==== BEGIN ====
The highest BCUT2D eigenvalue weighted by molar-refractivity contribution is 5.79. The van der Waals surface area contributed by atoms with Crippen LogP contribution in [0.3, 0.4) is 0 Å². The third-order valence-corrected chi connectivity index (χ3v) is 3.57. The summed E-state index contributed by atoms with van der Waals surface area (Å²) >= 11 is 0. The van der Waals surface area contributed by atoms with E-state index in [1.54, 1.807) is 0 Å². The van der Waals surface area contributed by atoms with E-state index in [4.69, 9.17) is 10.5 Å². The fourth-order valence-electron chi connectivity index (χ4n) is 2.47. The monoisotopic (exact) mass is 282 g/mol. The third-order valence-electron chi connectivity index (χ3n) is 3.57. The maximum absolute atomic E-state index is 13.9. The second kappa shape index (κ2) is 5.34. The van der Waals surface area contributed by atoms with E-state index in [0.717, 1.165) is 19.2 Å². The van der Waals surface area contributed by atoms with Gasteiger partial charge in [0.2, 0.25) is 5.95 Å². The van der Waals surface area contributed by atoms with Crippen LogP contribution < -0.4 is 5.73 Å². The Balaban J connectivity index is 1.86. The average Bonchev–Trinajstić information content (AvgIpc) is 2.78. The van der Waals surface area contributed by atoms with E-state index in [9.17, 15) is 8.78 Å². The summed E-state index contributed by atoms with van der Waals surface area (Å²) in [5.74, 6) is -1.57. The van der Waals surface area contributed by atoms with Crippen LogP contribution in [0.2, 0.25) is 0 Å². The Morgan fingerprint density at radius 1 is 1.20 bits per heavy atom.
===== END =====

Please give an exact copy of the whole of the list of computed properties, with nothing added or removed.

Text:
The highest BCUT2D eigenvalue weighted by molar-refractivity contribution is 5.79. The van der Waals surface area contributed by atoms with Crippen LogP contribution in [0.3, 0.4) is 0 Å². The third-order valence-corrected chi connectivity index (χ3v) is 3.57. The summed E-state index contributed by atoms with van der Waals surface area (Å²) >= 11 is 0. The van der Waals surface area contributed by atoms with E-state index in [1.54, 1.807) is 0 Å². The van der Waals surface area contributed by atoms with E-state index in [4.69, 9.17) is 10.5 Å². The fourth-order valence-electron chi connectivity index (χ4n) is 2.47. The monoisotopic (exact) mass is 282 g/mol. The third-order valence-electron chi connectivity index (χ3n) is 3.57. The maximum absolute atomic E-state index is 13.9. The second kappa shape index (κ2) is 5.34. The van der Waals surface area contributed by atoms with E-state index in [0.717, 1.165) is 19.2 Å². The van der Waals surface area contributed by atoms with Gasteiger partial charge in [0.2, 0.25) is 5.95 Å². The van der Waals surface area contributed by atoms with Crippen LogP contribution < -0.4 is 5.73 Å². The Balaban J connectivity index is 1.86. The average Bonchev–Trinajstić information content (AvgIpc) is 2.78. The van der Waals surface area contributed by atoms with E-state index in [9.17, 15) is 8.78 Å². The summed E-state index contributed by atoms with van der Waals surface area (Å²) in [5.74, 6) is -1.57. The van der Waals surface area contributed by atoms with Crippen LogP contribution in [0.2, 0.25) is 0 Å². The Morgan fingerprint density at radius 1 is 1.20 bits per heavy atom.